'Labels R4 Jars, Not Young People,' say Young Christian Workers

A seven foot jar full of pickled hoodies will be paraded along Fleet Street in London next Tuesday to bring the message to the media that 'labels R4 jars, not young people'.

Published 21 July 2007
A seven foot jar full of pickled hoodies will be paraded along Fleet Street in London next Tuesday to bring the message to the media that 'labels R4 jars, not young people'.

The action is being led by Young Christian Workers (YCW) in an effort to warn the media of the dangers of "their negative labelling of young people", the group says.

The giant jar will be accompanied by young people and supporters of the campaign, including Bishop Roger Sainsbury, chair of the National Youth Agency, and Jackie Henry of JUMP Youth Project.

Sixty youth organisations, including YCW, Frontier Youth Trust (FYT) and Youth Work Matters (Churches Together in England), conducted research into adult perceptions of young people. Their findings will be published on Monday in the report 'Labels R4 Jars, Not Young People' alongside the 'Seeing the Real Story' report from the YCW on how young people feel about their portrayal in the media.

The research found that adults perceive anti-social and criminal behaviour among young people to be worse than it actually is.

While the level of crime committed by young people has dropped dramatically by 21 per cent, 75 per cent of adults believe it has increased and 80 per cent wrongly believe the crimes committed are worse despite the numbers of violent and serious crimes by young people remaining stable.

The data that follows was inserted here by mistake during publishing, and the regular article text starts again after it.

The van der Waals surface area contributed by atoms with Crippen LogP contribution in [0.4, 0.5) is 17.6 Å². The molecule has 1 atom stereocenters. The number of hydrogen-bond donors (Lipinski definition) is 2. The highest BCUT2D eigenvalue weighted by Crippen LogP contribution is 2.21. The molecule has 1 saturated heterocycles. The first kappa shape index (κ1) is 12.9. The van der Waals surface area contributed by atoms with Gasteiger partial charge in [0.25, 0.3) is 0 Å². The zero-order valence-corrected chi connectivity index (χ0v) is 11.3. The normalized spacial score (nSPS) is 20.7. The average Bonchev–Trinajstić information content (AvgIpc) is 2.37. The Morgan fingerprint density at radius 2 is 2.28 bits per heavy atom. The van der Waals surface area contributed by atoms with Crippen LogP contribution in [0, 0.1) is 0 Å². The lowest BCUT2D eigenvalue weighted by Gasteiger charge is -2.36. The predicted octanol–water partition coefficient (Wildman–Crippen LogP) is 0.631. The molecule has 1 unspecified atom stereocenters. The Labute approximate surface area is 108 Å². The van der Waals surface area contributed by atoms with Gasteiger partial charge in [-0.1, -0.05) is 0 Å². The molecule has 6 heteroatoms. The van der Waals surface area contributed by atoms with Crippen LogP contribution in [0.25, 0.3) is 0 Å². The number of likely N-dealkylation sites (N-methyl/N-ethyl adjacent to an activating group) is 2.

The research also found that adults overestimated the rate of drug use among young people, and guessed the number of teenage pregnancies in the UK five times higher than its actual rate.

Sixty-one per cent of respondents admitted that their opinions of young people were informed mostly by media, while only eight per cent of adults said they based their opinions on direct contact with young people.

Of the 3000 young people asked to share their feelings about the media's portrayal of young people, meanwhile, a massive 76 per cent said that the media had to change.

The jar of pickled hoodies will be taken to broadcasters and newspapers where the findings of the research will be presented to editors.

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